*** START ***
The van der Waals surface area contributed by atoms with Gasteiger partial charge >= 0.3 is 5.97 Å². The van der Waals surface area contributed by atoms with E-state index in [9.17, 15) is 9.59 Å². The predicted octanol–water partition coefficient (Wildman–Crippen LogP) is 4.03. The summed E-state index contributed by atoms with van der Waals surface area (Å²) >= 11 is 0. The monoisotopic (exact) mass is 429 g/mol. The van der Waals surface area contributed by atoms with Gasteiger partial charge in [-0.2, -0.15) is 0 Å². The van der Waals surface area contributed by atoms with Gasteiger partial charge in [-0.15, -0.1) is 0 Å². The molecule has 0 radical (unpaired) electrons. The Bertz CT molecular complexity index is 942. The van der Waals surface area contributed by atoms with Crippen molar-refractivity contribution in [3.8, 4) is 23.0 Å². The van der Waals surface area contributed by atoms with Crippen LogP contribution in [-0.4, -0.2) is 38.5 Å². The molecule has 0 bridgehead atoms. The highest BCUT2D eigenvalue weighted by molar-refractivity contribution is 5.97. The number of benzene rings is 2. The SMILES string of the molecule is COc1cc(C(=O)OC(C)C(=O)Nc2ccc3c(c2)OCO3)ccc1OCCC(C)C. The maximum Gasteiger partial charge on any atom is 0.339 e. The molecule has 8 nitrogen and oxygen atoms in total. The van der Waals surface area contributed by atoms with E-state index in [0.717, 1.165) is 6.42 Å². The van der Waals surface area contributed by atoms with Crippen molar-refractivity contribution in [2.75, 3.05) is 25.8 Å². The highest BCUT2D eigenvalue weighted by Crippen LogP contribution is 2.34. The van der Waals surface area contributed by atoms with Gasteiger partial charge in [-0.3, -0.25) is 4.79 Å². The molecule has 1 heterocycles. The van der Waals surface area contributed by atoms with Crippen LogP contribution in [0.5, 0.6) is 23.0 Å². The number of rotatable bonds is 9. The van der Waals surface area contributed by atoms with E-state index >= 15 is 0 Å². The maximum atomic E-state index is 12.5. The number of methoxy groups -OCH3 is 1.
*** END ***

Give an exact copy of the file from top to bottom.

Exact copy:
The van der Waals surface area contributed by atoms with Gasteiger partial charge >= 0.3 is 5.97 Å². The van der Waals surface area contributed by atoms with E-state index in [9.17, 15) is 9.59 Å². The predicted octanol–water partition coefficient (Wildman–Crippen LogP) is 4.03. The summed E-state index contributed by atoms with van der Waals surface area (Å²) >= 11 is 0. The monoisotopic (exact) mass is 429 g/mol. The van der Waals surface area contributed by atoms with Gasteiger partial charge in [-0.2, -0.15) is 0 Å². The van der Waals surface area contributed by atoms with Gasteiger partial charge in [-0.15, -0.1) is 0 Å². The molecule has 0 radical (unpaired) electrons. The Bertz CT molecular complexity index is 942. The van der Waals surface area contributed by atoms with Crippen molar-refractivity contribution in [3.8, 4) is 23.0 Å². The van der Waals surface area contributed by atoms with Crippen LogP contribution in [-0.4, -0.2) is 38.5 Å². The molecule has 0 bridgehead atoms. The highest BCUT2D eigenvalue weighted by molar-refractivity contribution is 5.97. The number of benzene rings is 2. The SMILES string of the molecule is COc1cc(C(=O)OC(C)C(=O)Nc2ccc3c(c2)OCO3)ccc1OCCC(C)C. The maximum Gasteiger partial charge on any atom is 0.339 e. The molecule has 8 nitrogen and oxygen atoms in total. The van der Waals surface area contributed by atoms with E-state index in [0.717, 1.165) is 6.42 Å². The van der Waals surface area contributed by atoms with Crippen molar-refractivity contribution in [2.75, 3.05) is 25.8 Å². The highest BCUT2D eigenvalue weighted by Crippen LogP contribution is 2.34. The van der Waals surface area contributed by atoms with Gasteiger partial charge in [-0.3, -0.25) is 4.79 Å². The molecule has 1 heterocycles. The van der Waals surface area contributed by atoms with Crippen LogP contribution in [0.5, 0.6) is 23.0 Å². The number of rotatable bonds is 9. The van der Waals surface area contributed by atoms with E-state index >= 15 is 0 Å². The maximum atomic E-state index is 12.5. The number of methoxy groups -OCH3 is 1.